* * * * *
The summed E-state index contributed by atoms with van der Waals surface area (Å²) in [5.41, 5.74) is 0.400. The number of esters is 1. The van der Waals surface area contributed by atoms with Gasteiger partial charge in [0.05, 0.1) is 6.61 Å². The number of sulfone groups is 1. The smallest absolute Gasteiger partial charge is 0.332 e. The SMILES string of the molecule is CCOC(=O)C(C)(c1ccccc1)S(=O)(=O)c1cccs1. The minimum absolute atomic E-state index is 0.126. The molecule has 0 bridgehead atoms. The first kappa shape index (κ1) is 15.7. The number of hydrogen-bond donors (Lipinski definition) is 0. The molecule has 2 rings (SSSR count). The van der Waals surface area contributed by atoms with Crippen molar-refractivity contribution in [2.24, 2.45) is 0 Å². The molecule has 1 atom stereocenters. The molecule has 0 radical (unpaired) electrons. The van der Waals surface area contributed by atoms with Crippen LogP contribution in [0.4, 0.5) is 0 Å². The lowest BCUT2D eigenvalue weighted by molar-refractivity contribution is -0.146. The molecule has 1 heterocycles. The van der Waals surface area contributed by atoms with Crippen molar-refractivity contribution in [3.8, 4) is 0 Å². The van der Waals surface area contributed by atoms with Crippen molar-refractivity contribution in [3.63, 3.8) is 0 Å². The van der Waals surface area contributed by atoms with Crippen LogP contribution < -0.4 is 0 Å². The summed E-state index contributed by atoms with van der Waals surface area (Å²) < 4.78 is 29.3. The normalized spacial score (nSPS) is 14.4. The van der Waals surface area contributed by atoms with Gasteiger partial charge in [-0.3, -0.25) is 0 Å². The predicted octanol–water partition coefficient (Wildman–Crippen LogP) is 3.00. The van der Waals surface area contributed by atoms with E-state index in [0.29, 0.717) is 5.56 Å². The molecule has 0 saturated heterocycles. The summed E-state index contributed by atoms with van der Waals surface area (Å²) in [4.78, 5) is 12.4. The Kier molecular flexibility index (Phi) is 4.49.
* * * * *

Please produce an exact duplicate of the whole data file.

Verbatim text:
The summed E-state index contributed by atoms with van der Waals surface area (Å²) in [5.41, 5.74) is 0.400. The number of esters is 1. The van der Waals surface area contributed by atoms with Gasteiger partial charge in [0.05, 0.1) is 6.61 Å². The number of sulfone groups is 1. The smallest absolute Gasteiger partial charge is 0.332 e. The SMILES string of the molecule is CCOC(=O)C(C)(c1ccccc1)S(=O)(=O)c1cccs1. The minimum absolute atomic E-state index is 0.126. The molecule has 0 bridgehead atoms. The first kappa shape index (κ1) is 15.7. The number of hydrogen-bond donors (Lipinski definition) is 0. The molecule has 2 rings (SSSR count). The van der Waals surface area contributed by atoms with Crippen molar-refractivity contribution in [2.24, 2.45) is 0 Å². The molecule has 1 atom stereocenters. The molecule has 0 radical (unpaired) electrons. The van der Waals surface area contributed by atoms with Crippen LogP contribution in [0.4, 0.5) is 0 Å². The lowest BCUT2D eigenvalue weighted by molar-refractivity contribution is -0.146. The molecule has 1 heterocycles. The van der Waals surface area contributed by atoms with Crippen molar-refractivity contribution in [3.8, 4) is 0 Å². The van der Waals surface area contributed by atoms with Crippen molar-refractivity contribution in [3.63, 3.8) is 0 Å². The van der Waals surface area contributed by atoms with Crippen LogP contribution < -0.4 is 0 Å². The summed E-state index contributed by atoms with van der Waals surface area (Å²) < 4.78 is 29.3. The normalized spacial score (nSPS) is 14.4. The van der Waals surface area contributed by atoms with Gasteiger partial charge in [-0.3, -0.25) is 0 Å². The predicted octanol–water partition coefficient (Wildman–Crippen LogP) is 3.00. The van der Waals surface area contributed by atoms with E-state index in [0.29, 0.717) is 5.56 Å². The molecule has 0 saturated heterocycles. The summed E-state index contributed by atoms with van der Waals surface area (Å²) in [4.78, 5) is 12.4. The Kier molecular flexibility index (Phi) is 4.49.